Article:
Who decided that rote memorization was an intrinsically evil way to teach and learn stuff? At the ripe age of 49, I find that fragments of things that I memorized as a child, sometimes without much insight or understanding, pop into my brain at very opportune times. I was catechized as an Anglican in the 3rd and 4th grades, memorizing an Anglican Catechism (which I think was probably a hybrid of the Baltimore Catechism and the catechism in the Book of Common Prayer, since as High Church we recognized seven sacraments, not two). I still remember many of the questions and answers - and if someone were to quiz me in the exact phrases of the questions, I think the answers would pop out of the dusty recesses of my brain.
The same thing applies to my knowledge of the times tables, many of the rules of grammar; and phonics, pronunciation, and spelling rules. I learned them young, I learned them by heart, and I have them available to me whenever needed. I bet that many of you have similar items in your tookboxes, to. Things like "i before e, except after c" and "30 days hath September".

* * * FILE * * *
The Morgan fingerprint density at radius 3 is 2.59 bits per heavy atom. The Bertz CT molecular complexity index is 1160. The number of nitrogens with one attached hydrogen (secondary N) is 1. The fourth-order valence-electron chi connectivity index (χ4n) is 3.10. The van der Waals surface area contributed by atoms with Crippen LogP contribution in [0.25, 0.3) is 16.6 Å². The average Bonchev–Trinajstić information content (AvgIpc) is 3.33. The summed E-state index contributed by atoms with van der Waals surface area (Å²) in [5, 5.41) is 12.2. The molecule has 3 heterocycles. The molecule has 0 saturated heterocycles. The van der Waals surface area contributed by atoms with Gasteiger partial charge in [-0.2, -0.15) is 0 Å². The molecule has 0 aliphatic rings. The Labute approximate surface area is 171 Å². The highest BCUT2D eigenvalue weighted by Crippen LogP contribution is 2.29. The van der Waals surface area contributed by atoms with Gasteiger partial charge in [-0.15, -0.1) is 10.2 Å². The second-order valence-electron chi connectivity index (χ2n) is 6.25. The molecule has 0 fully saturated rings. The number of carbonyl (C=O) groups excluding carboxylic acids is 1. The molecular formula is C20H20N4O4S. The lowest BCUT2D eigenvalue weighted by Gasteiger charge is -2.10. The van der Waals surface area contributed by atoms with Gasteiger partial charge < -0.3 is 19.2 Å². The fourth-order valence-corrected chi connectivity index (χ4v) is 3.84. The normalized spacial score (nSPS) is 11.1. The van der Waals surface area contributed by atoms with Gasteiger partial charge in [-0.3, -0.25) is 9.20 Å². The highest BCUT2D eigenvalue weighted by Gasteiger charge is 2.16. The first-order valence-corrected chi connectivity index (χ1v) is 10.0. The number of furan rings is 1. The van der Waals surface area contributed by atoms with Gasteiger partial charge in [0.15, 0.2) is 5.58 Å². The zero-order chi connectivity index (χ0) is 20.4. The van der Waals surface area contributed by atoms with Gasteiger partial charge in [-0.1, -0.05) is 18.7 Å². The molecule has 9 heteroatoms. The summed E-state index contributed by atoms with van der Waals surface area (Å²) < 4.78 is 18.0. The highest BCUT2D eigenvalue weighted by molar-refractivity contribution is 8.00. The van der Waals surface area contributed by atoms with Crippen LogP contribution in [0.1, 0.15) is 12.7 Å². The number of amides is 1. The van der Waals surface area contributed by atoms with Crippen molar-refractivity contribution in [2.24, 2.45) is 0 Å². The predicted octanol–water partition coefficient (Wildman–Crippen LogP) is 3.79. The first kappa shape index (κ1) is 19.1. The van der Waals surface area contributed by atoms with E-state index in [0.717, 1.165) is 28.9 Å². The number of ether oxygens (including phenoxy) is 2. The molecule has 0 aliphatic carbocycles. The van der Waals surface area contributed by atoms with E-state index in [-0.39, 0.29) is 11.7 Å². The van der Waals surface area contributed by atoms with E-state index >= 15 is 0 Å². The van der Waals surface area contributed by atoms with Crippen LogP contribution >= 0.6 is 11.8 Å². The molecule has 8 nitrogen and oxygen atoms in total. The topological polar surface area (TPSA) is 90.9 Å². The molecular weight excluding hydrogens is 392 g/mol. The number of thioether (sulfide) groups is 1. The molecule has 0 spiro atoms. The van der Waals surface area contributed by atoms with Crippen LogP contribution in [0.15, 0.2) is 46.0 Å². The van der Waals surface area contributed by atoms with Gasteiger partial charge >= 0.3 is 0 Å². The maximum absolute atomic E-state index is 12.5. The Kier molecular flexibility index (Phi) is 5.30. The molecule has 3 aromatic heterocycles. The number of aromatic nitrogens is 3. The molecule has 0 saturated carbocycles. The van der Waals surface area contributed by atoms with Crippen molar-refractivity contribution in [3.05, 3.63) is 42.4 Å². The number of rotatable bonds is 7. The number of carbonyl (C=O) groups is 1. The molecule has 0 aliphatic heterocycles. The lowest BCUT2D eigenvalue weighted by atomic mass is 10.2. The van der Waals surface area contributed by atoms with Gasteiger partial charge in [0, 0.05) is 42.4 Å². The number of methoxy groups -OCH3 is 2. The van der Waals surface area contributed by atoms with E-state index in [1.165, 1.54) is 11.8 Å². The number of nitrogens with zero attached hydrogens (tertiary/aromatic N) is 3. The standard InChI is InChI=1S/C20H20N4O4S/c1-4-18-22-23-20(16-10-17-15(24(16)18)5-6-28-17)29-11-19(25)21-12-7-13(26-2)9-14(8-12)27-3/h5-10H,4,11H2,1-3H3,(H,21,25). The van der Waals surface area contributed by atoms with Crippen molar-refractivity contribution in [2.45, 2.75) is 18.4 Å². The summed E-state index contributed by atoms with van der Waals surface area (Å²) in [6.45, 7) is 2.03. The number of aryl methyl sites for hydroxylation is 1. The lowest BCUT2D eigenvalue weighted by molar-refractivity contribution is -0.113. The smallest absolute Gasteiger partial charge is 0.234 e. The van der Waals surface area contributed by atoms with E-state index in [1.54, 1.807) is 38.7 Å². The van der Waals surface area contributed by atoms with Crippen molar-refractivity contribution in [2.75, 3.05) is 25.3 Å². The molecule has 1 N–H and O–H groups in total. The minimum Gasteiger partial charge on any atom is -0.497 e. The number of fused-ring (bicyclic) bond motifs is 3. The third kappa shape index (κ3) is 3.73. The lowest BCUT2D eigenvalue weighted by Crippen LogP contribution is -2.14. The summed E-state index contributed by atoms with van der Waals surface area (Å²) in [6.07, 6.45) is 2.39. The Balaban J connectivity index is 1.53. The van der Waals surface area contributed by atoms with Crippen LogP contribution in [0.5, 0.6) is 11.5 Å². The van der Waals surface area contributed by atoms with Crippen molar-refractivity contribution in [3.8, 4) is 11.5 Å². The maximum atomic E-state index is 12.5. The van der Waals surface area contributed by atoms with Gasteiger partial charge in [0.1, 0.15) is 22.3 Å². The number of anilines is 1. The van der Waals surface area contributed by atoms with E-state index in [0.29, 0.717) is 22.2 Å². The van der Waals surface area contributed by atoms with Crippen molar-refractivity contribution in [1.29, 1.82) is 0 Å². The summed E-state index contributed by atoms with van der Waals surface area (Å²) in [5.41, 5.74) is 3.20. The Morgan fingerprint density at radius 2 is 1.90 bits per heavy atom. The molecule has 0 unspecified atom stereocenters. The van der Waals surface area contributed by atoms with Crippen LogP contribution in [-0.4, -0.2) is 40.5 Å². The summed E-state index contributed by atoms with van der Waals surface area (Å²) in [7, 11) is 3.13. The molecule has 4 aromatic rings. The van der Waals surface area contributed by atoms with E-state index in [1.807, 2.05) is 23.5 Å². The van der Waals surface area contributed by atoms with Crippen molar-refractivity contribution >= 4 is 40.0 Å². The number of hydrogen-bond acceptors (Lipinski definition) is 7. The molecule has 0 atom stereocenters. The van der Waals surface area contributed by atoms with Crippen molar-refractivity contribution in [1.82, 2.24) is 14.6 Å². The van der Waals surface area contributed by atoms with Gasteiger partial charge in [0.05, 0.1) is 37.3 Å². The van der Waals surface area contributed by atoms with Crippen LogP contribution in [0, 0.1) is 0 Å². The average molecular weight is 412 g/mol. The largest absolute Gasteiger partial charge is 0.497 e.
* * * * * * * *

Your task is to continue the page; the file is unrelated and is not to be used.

So why did we abandon these time proved methods of teaching our young? It has been abandoned in the secular arena, it has been abandoned in religious education (which used to be called 'catechism classes' - and we have two generations now that know neither how to spell or what a sacrament is. (I learned that 'a sacrament is an outward and physical sign of an inward and spiritual grace, given to us by Christ and the Church).
Anyone with small children knows how much they delight in memorization. Are not the facts of our faith more important than the names of dinosaurs or the ins and outs of video games?
This, to me, is one of the biggest arguments in favor of home based education.